- WEB EXCLUSIVE
- PE COFFEEHAUS
The percentage of children with asthma has nearly doubled in 20 years, rising from 3.6 percent in 1980 to 8.7 percent, or 6.3 million children, by 2001, according to EPA’s second report on environmental threats to children’s health. (See www.epa.gov/envirohealth/children/ace_2003.pdf.)
“Asthma rates are increasing,” EPA Administrator Christine Whitman said of the study’s findings, “children of lower-income families and children of color [were] more likely to have had an asthma attack in the previous 12 months” of the study.
Researchers studied a number of factors in both indoor and outdoor air quality, and suggested that exposure to dust mite and cockroach allergens, tobacco smoke, pesticides, ground-level ozone from cars and soot from diesel engines might be behind the increase in asthma among children.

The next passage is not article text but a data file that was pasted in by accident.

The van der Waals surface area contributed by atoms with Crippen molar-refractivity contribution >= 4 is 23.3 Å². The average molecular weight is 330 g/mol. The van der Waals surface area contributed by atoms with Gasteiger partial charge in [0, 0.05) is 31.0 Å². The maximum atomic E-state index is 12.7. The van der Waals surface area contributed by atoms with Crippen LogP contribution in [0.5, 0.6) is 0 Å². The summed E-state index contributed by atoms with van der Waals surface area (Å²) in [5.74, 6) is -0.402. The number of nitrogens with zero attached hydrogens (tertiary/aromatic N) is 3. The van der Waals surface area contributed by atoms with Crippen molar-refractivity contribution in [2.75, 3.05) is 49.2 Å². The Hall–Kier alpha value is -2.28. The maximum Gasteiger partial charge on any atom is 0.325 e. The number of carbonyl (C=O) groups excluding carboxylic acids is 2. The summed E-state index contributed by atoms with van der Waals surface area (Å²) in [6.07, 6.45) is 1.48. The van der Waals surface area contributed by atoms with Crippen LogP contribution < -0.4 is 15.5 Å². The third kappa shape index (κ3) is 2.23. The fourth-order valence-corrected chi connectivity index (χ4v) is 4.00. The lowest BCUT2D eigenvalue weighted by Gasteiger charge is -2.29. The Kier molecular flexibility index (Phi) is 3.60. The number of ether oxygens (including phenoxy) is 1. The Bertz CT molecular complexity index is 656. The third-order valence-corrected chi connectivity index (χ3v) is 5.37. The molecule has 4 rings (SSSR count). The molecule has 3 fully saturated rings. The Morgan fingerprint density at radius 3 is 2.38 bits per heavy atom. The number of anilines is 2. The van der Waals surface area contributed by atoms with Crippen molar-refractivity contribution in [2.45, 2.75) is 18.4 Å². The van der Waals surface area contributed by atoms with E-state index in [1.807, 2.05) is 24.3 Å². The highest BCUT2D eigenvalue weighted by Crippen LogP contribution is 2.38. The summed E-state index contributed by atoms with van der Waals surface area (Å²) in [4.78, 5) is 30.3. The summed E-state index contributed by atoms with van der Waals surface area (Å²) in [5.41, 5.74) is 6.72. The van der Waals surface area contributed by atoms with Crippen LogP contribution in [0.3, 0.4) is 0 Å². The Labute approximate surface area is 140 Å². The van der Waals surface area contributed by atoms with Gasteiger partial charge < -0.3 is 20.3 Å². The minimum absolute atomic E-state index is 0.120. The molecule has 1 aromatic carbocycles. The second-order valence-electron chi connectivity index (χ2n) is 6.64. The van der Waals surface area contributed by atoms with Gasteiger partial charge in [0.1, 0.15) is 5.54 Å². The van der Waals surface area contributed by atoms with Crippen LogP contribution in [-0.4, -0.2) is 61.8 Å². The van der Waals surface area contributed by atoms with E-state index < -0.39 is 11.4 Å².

The study also tracked other environmental contaminants and their effect on children’s health, including exposure to mercury, lead, tobacco smoke and exposures that may play a role in childhood cancer, neurodevelopmental disorders and birth defects. The study also cites the emerging issue of attention-deficit/hyperactivity disorder (ADHD), which disproportionately affects white male children living at the poverty level.
To the positive side, the report reveals lead and cigarette smoke blood levels have significantly decreased. Exposure to ozone and public water contaminates were also significantly reduced.